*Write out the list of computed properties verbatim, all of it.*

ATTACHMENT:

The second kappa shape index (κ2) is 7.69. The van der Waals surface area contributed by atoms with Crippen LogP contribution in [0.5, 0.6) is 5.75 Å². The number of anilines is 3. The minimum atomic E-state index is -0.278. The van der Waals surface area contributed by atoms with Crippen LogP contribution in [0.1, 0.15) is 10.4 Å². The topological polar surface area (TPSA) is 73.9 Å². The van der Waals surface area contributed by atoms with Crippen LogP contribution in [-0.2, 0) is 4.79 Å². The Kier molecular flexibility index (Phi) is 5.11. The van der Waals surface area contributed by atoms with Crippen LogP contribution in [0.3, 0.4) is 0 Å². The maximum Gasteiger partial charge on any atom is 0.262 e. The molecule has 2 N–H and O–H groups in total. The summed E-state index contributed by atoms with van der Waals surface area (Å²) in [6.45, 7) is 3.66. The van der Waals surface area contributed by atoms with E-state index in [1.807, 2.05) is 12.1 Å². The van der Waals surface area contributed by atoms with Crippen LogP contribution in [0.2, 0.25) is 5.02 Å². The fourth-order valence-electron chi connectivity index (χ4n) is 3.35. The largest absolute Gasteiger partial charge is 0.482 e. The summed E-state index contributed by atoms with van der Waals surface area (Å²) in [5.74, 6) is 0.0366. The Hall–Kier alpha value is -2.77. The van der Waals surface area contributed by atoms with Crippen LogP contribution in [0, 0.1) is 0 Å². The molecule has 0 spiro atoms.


The second kappa shape index (κ2) is 7.69. The van der Waals surface area contributed by atoms with Crippen LogP contribution in [0.5, 0.6) is 5.75 Å². The number of anilines is 3. The minimum atomic E-state index is -0.278. The van der Waals surface area contributed by atoms with Crippen LogP contribution in [0.1, 0.15) is 10.4 Å². The topological polar surface area (TPSA) is 73.9 Å². The van der Waals surface area contributed by atoms with Crippen LogP contribution in [-0.2, 0) is 4.79 Å². The Kier molecular flexibility index (Phi) is 5.11. The van der Waals surface area contributed by atoms with Crippen LogP contribution in [0.3, 0.4) is 0 Å². The maximum Gasteiger partial charge on any atom is 0.262 e. The molecule has 2 N–H and O–H groups in total. The summed E-state index contributed by atoms with van der Waals surface area (Å²) in [6.45, 7) is 3.66. The van der Waals surface area contributed by atoms with E-state index in [1.807, 2.05) is 12.1 Å². The van der Waals surface area contributed by atoms with Crippen LogP contribution in [0.2, 0.25) is 5.02 Å². The fourth-order valence-electron chi connectivity index (χ4n) is 3.35. The largest absolute Gasteiger partial charge is 0.482 e. The summed E-state index contributed by atoms with van der Waals surface area (Å²) in [5.74, 6) is 0.0366. The Hall–Kier alpha value is -2.77. The van der Waals surface area contributed by atoms with Crippen LogP contribution in [0, 0.1) is 0 Å². The molecule has 0 spiro atoms.